CAIRO — A Sudanese court on Monday sentenced 27 members of the country’s security forces to death for torturing and killing a detained protester during the uprising against longtime autocrat Omar al-Bashir earlier this year.
The death of protester Ahmed al-Khair, a school teacher, while in detention in February was a key point — and a symbol — in the uprising that eventually led to the military’s ouster of al-Bashir. Monday’s convictions and sentences, which can be appealed, were the first connected to the killings of protesters in the revolt.
Last December, the first rally was held in Sudan to protest the soaring cost of bread and the dire economic conditions, marking the beginning of a pro-democracy movement that convulsed the large African country. That led, in April, to the toppling of al-Bashir, and ultimately to the creation of a joint military-civilian Sovereign Council that has committed to rebuilding the country and promises elections in three years.
The anniversary of that protest this month drew teeming crowds to the streets in several cities and towns across the country, with people singing, dancing and carrying flags. A train packed with exuberant demonstrators, clapping and chanting, arrived in the northern city of Atbara, the birthplace of the uprising, from the capital, Khartoum.
Monday’s verdict in the trial of the security forces took place in a court in Omdurman, Khartoum’s twin city, where hundreds of protesters, including many from the eastern province of Kassala, al-Khair’s hometown, had gathered outside the courtroom and elsewhere in the city.
Footage circulating online shows the protesters cheering after the verdict was announced. The Sudanese Professionals Association, an umbrella group of unions that led the protests against al-Bashir, welcomed the verdict. The group vowed to continue pursuing and bringing to justice security officials accused of torture.
Mohammed al-Feki Soliman, a member of the Sovereign Council, said the verdict “renews the Sudanese people’s trust in their judicial institutions.”
Al-Khair was detained on Jan. 31 in Kassala and was reported dead two days later. His body was taken to a local hospital where his family said it was covered in bruises. At the time, police denied any police wrongdoing and blamed his death on an “illness,” without providing any details.
Judge al-Sadik al-Amin al-Fek, however, said on Monday that the teacher was beaten and tortured while in detention. “His death was an inevitable consequence of the beating and torture,” he said.
The court also sentenced three other members of the security forces to three years each in prison, and acquitted seven suspects in the case. All the sentenced were policemen who were working in the jail where al-Khair was held or intelligence agents in the region.
Following a tradition based on Islamic law, or Sharia, the court gave al-Khair’s family the opportunity to “forgive” the suspects, which could have led to their pardon, but the offer was declined.
Taj al-Ser Ali al-Hebr, the country’s top prosecutor, welcomed the verdict as a “victory.” He called on the government to join the U.N. Convention Against Torture.
Earlier this month, a court in Khartoum convicted al-Bashir, who was jailed by the military after he was removed from power, of money laundering and corruption, and sentenced him to two years in a minimum-security lockup. The image of the former dictator in a defendant’s cage on live TV sent a strong message for all of Sudan.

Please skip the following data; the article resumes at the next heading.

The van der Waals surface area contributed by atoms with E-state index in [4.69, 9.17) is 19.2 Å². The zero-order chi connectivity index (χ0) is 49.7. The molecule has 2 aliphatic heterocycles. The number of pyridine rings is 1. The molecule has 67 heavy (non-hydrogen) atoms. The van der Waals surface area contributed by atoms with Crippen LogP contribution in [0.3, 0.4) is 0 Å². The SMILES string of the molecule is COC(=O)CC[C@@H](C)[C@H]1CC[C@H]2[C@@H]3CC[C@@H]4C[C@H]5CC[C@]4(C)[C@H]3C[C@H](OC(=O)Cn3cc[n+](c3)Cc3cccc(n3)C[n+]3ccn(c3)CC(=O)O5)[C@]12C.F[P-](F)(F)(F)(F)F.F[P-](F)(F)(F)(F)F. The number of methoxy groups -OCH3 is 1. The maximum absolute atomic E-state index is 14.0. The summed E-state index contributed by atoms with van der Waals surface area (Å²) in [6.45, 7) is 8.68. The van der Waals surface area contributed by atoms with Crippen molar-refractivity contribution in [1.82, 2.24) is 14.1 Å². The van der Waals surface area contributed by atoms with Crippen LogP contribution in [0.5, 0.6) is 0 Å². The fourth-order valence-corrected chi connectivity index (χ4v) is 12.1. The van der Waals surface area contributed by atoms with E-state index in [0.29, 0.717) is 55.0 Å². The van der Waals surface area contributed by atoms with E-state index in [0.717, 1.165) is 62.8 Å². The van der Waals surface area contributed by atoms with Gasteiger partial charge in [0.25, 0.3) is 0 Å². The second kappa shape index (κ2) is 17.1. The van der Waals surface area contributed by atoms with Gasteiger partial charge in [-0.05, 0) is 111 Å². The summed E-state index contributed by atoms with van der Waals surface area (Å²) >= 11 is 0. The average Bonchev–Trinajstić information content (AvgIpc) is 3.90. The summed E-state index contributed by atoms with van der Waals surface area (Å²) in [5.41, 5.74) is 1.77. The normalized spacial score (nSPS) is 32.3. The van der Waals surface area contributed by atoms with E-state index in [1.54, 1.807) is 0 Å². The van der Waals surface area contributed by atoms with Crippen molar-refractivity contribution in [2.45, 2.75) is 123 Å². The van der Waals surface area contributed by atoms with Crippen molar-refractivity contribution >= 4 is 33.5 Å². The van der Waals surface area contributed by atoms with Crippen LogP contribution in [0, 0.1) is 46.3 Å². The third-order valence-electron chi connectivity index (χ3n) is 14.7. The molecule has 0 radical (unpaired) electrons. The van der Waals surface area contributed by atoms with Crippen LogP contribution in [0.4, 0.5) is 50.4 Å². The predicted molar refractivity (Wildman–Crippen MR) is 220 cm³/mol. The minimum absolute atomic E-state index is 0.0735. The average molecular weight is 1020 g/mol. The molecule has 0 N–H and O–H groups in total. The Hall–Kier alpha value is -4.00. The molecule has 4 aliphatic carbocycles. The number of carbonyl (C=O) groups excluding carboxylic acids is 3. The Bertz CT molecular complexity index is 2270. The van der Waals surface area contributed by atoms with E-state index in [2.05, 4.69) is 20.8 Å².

However, the deposed ruler is under indictment by the International Criminal Court on far more serious charges of war crimes and genocide linked to his brutal suppression of the insurgency in the western province of Darfur in the early 2000s. The military has refused to extradite him to stand trial in The Hague. Al-Bashir is now awaiting a separate trial, on charges of involvement in the killing of protesters in the months prior to his ouster.
Amnesty International and other rights groups have called on the new government to hold security forces accountable for killing scores of people in their efforts to stifle protests against military rule, especially those behind a deadly crackdown on a huge sit-in outside the military headquarters in Khartoum last June.
Since last December, more than 200 protesters have been killed in Sudan. The government recently appointed independent judges to oversee investigations into the killings, a major achievement for the protest movement.
Sudan is under heavy international and regional pressure to reform. With the economy on the brink, the new government has made it a mission to get Sudan removed from the U.S. list of state sponsors of terrorism so that it can attract badly needed foreign aid.
But the transitional government on Sunday passed the 2020 budget that dropped proposals to slash food and fuel subsidies.
The pro-democracy movement fears that the austerity measures could lead to a spike in the inflation rate which increased to 60% in November.
Sudan is expected to seek a bailout from the International Monetary Fund and the World Bank. But that would require the government to cut food and fuel subsidies and further devalue the local currency, said the IMF’s Daniel Kanda after a visit to Sudan earlier this month.
Sudanese Information Minister Faisal Saleh said the government decided to postpone cutting subsidies until an economic conference the country plans to hold in March.
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